About This Species
The bats of the Cerrado—Brazil's vast tropical savannah— play a vital role in pollinating and dispersing seeds of important plants in one of the most biodiverse places on Earth. The Cerrado covers 23 percent of Brazil, an area the size of Western Europe. There are at least 118 bat species living there, representing 10.5 percent of the world's bat species. With rapid deforestation and climate change eating away at the Cerrado, however, bats face a threat to their existence. They have limited ability to adapt to the rapid climate change underway because of their slow reproductive rates. They also have specific habitat needs, so even if they could move elsewhere, they would be hard-pressed to find a suitable setting.
Many of the bat species found in the Brazilian Cerrado are doing relatively well elsewhere in the world. But the Cerrado has become particularly inhospitable.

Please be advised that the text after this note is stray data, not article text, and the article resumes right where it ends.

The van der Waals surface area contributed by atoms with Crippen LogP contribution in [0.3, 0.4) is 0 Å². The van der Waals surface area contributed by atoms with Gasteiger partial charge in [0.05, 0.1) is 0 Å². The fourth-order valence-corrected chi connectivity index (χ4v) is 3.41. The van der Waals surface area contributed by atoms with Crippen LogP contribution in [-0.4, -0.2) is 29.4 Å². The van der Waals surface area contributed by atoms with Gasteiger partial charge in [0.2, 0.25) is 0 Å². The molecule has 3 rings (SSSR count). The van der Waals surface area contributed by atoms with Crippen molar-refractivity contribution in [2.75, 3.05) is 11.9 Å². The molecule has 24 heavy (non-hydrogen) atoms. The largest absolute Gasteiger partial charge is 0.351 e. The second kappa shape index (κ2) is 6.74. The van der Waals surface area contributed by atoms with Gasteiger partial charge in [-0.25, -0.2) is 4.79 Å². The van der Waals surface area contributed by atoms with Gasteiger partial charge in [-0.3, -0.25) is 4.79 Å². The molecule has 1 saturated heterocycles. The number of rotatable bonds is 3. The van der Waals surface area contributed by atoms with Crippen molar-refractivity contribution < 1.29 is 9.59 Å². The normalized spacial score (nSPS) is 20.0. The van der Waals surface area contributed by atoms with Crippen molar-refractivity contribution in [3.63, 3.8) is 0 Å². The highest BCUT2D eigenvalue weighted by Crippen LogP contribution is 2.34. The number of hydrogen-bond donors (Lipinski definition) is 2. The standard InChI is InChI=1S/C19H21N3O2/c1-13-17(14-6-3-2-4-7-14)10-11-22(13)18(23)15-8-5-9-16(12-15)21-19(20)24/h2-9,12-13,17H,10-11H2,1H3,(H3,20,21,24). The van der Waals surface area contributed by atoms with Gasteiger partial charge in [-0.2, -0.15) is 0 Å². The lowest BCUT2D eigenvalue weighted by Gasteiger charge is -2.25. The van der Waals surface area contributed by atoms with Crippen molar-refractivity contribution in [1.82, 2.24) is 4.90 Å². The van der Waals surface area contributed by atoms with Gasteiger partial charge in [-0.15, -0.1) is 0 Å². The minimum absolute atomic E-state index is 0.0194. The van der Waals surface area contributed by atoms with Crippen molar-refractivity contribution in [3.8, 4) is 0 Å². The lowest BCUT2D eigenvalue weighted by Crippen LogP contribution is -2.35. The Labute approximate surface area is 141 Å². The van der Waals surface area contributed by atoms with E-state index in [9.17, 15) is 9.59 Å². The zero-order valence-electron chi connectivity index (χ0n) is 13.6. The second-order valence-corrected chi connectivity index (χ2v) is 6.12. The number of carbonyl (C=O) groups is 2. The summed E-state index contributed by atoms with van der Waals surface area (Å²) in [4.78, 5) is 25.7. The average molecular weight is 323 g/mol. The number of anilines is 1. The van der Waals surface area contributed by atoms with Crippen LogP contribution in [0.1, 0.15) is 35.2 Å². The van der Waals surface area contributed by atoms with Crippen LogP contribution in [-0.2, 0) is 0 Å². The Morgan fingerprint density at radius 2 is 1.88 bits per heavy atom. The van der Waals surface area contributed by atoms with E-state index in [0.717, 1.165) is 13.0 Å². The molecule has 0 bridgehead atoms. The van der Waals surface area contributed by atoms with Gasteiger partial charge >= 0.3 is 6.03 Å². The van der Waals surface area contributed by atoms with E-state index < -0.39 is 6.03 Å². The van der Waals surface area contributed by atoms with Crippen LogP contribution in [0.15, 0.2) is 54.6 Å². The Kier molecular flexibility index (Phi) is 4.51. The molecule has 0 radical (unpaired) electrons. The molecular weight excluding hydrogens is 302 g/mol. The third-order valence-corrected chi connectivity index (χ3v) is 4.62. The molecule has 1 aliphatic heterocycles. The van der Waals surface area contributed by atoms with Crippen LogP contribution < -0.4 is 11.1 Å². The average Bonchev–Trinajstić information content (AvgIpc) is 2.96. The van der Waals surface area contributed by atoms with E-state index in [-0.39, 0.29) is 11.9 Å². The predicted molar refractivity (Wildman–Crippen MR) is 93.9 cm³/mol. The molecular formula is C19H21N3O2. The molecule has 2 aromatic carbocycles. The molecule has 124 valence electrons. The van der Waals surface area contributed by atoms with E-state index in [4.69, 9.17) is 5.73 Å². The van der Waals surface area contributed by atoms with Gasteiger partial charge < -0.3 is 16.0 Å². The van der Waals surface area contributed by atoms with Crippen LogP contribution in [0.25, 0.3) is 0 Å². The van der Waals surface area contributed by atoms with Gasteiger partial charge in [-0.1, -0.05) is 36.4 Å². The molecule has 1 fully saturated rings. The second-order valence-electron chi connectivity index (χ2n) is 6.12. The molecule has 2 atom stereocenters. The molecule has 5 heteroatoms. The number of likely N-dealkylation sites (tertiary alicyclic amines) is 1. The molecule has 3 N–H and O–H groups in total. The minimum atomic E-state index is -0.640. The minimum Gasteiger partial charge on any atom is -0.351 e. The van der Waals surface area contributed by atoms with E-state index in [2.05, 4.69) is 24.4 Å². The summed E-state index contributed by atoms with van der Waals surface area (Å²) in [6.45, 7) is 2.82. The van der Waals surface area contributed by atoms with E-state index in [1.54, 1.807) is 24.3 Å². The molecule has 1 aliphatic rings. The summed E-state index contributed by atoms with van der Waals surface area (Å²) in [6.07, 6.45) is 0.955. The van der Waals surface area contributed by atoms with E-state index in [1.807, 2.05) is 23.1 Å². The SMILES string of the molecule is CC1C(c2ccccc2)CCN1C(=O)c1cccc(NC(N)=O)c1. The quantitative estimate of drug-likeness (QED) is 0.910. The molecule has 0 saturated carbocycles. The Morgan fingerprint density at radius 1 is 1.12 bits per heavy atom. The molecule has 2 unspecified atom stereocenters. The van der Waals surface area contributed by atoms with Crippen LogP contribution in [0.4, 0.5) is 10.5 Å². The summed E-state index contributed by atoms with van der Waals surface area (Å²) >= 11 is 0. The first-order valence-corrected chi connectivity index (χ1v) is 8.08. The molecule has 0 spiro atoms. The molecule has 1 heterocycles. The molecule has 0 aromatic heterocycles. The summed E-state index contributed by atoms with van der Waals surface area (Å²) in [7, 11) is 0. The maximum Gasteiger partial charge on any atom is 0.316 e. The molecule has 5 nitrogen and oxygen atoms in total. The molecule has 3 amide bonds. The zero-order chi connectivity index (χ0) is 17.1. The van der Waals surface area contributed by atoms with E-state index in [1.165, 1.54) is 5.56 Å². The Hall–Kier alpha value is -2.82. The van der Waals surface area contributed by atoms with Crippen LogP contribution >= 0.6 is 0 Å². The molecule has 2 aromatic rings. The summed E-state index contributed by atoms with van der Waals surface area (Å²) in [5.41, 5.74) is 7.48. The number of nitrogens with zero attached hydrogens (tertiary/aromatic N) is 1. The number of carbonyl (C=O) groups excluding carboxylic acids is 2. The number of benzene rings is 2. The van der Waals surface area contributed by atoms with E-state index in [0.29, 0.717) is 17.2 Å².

The Brazilian Cerrado was shown to be losing forest at more than twice the rate of the Amazon in 2008—5,482 square miles of its three-quarters of a million square miles were lost that year alone. The Cerrado is considered the most threatened savannah in the world and one of Brazil's most threatened biomes. As the Cerrado has become fragmented due to deforestation and agricultural expansion, so has the bats' habitat, isolating groups or even entire species and making them more vulnerable to climate change.
Map: The Brazilian Cerrado
The Cerrado is the largest savannah region in South America and covers 20 percent of Brazil.
Climate change will come as a triple threat for the bats, altering temperatures, changing precipitation patterns and bringing more extreme weather. These could impact the bats' foraging behavior and reproduction, and bring more disease. The biggest impact, though, is expected to be the disappearance of high-quality native habitat.
A study found that by 2050, the bats could find similar climatice conditions 175 miles southeast of their current home. But it's unclear whether the corridors to help them migrate there will still exist. If they do not move, nearly a third of the Cerrado's bat species could lose roughly 80 percent of their habitat. Five species would lose more than 98 percent of their home range.